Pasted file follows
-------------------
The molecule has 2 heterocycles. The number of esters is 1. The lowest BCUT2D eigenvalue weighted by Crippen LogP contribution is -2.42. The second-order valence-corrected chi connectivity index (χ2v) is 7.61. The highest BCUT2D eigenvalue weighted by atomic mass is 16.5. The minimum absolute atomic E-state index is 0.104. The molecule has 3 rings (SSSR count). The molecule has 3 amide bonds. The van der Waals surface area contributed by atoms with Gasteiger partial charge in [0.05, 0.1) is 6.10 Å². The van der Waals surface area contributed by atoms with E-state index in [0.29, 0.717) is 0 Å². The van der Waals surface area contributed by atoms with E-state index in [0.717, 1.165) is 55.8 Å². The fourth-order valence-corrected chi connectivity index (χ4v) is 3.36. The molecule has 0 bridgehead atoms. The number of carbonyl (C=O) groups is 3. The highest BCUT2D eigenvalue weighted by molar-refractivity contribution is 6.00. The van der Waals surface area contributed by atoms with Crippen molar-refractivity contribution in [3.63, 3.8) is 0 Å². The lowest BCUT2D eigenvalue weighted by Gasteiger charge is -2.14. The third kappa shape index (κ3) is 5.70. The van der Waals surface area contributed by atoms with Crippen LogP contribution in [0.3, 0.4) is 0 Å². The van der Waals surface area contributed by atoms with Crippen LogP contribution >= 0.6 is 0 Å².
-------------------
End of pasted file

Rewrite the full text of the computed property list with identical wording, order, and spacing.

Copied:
The molecule has 2 heterocycles. The number of esters is 1. The lowest BCUT2D eigenvalue weighted by Crippen LogP contribution is -2.42. The second-order valence-corrected chi connectivity index (χ2v) is 7.61. The highest BCUT2D eigenvalue weighted by atomic mass is 16.5. The minimum absolute atomic E-state index is 0.104. The molecule has 3 rings (SSSR count). The molecule has 3 amide bonds. The van der Waals surface area contributed by atoms with Gasteiger partial charge in [0.05, 0.1) is 6.10 Å². The van der Waals surface area contributed by atoms with E-state index in [0.29, 0.717) is 0 Å². The van der Waals surface area contributed by atoms with E-state index in [0.717, 1.165) is 55.8 Å². The fourth-order valence-corrected chi connectivity index (χ4v) is 3.36. The molecule has 0 bridgehead atoms. The number of carbonyl (C=O) groups is 3. The highest BCUT2D eigenvalue weighted by molar-refractivity contribution is 6.00. The van der Waals surface area contributed by atoms with Crippen molar-refractivity contribution in [3.63, 3.8) is 0 Å². The lowest BCUT2D eigenvalue weighted by Gasteiger charge is -2.14. The third kappa shape index (κ3) is 5.70. The van der Waals surface area contributed by atoms with Crippen LogP contribution in [0.3, 0.4) is 0 Å². The van der Waals surface area contributed by atoms with Crippen LogP contribution >= 0.6 is 0 Å².